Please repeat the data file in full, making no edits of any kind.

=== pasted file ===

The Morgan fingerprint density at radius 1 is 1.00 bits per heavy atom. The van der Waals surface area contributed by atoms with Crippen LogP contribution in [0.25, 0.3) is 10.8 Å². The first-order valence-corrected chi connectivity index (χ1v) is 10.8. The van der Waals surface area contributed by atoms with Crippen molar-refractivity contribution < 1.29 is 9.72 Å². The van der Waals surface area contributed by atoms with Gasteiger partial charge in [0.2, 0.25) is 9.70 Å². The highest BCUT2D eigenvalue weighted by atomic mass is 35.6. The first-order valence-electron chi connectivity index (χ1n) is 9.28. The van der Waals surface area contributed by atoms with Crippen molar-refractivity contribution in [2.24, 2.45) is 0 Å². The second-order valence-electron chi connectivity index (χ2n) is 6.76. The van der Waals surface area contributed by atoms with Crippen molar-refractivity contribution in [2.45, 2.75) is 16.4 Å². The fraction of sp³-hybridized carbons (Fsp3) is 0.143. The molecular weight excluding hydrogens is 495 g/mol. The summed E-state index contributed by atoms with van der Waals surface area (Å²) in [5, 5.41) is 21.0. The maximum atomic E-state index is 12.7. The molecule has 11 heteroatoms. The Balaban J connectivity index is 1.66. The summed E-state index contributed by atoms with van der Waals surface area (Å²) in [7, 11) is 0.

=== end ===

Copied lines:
The Morgan fingerprint density at radius 1 is 1.00 bits per heavy atom. The van der Waals surface area contributed by atoms with Crippen LogP contribution in [0.25, 0.3) is 10.8 Å². The first-order valence-corrected chi connectivity index (χ1v) is 10.8. The van der Waals surface area contributed by atoms with Crippen molar-refractivity contribution < 1.29 is 9.72 Å². The van der Waals surface area contributed by atoms with Gasteiger partial charge in [0.2, 0.25) is 9.70 Å². The highest BCUT2D eigenvalue weighted by atomic mass is 35.6. The first-order valence-electron chi connectivity index (χ1n) is 9.28. The van der Waals surface area contributed by atoms with Crippen molar-refractivity contribution in [2.24, 2.45) is 0 Å². The second-order valence-electron chi connectivity index (χ2n) is 6.76. The van der Waals surface area contributed by atoms with Crippen molar-refractivity contribution in [2.45, 2.75) is 16.4 Å². The fraction of sp³-hybridized carbons (Fsp3) is 0.143. The molecular weight excluding hydrogens is 495 g/mol. The summed E-state index contributed by atoms with van der Waals surface area (Å²) in [5, 5.41) is 21.0. The maximum atomic E-state index is 12.7. The molecule has 11 heteroatoms. The Balaban J connectivity index is 1.66. The summed E-state index contributed by atoms with van der Waals surface area (Å²) in [7, 11) is 0.